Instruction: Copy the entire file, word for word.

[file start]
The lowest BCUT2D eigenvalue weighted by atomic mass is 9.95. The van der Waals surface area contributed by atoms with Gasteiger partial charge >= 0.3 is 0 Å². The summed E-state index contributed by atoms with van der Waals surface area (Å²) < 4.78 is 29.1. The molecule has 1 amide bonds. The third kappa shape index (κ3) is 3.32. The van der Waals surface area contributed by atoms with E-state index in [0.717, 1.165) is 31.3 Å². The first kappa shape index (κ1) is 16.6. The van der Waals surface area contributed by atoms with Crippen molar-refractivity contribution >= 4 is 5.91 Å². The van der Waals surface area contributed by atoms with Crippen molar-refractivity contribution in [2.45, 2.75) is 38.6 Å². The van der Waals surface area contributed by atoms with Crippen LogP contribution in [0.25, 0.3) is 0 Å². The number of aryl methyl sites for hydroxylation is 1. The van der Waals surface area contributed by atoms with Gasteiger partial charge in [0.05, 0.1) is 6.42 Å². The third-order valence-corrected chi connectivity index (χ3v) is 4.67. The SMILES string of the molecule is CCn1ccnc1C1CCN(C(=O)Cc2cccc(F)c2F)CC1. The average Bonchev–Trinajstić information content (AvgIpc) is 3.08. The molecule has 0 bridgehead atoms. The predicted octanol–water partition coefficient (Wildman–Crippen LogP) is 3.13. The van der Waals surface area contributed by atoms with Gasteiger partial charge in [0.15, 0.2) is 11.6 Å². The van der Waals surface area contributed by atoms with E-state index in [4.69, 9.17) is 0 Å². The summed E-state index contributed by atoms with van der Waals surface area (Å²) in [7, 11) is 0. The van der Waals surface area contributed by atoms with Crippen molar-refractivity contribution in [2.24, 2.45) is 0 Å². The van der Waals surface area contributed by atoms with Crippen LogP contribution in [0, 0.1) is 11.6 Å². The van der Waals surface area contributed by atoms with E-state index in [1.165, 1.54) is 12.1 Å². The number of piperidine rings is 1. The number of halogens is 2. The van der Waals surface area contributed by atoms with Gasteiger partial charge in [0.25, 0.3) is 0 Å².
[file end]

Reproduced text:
The lowest BCUT2D eigenvalue weighted by atomic mass is 9.95. The van der Waals surface area contributed by atoms with Gasteiger partial charge >= 0.3 is 0 Å². The summed E-state index contributed by atoms with van der Waals surface area (Å²) < 4.78 is 29.1. The molecule has 1 amide bonds. The third kappa shape index (κ3) is 3.32. The van der Waals surface area contributed by atoms with E-state index in [0.717, 1.165) is 31.3 Å². The first kappa shape index (κ1) is 16.6. The van der Waals surface area contributed by atoms with Crippen molar-refractivity contribution >= 4 is 5.91 Å². The van der Waals surface area contributed by atoms with Crippen molar-refractivity contribution in [2.45, 2.75) is 38.6 Å². The van der Waals surface area contributed by atoms with Crippen LogP contribution in [0.25, 0.3) is 0 Å². The number of aryl methyl sites for hydroxylation is 1. The van der Waals surface area contributed by atoms with Gasteiger partial charge in [0.05, 0.1) is 6.42 Å². The third-order valence-corrected chi connectivity index (χ3v) is 4.67. The SMILES string of the molecule is CCn1ccnc1C1CCN(C(=O)Cc2cccc(F)c2F)CC1. The average Bonchev–Trinajstić information content (AvgIpc) is 3.08. The molecule has 0 bridgehead atoms. The predicted octanol–water partition coefficient (Wildman–Crippen LogP) is 3.13. The van der Waals surface area contributed by atoms with Gasteiger partial charge in [0.15, 0.2) is 11.6 Å². The van der Waals surface area contributed by atoms with E-state index in [4.69, 9.17) is 0 Å². The summed E-state index contributed by atoms with van der Waals surface area (Å²) in [7, 11) is 0. The van der Waals surface area contributed by atoms with Crippen molar-refractivity contribution in [2.24, 2.45) is 0 Å². The van der Waals surface area contributed by atoms with Crippen LogP contribution in [0, 0.1) is 11.6 Å². The van der Waals surface area contributed by atoms with E-state index in [1.165, 1.54) is 12.1 Å². The number of piperidine rings is 1. The number of halogens is 2. The van der Waals surface area contributed by atoms with Gasteiger partial charge in [0.25, 0.3) is 0 Å².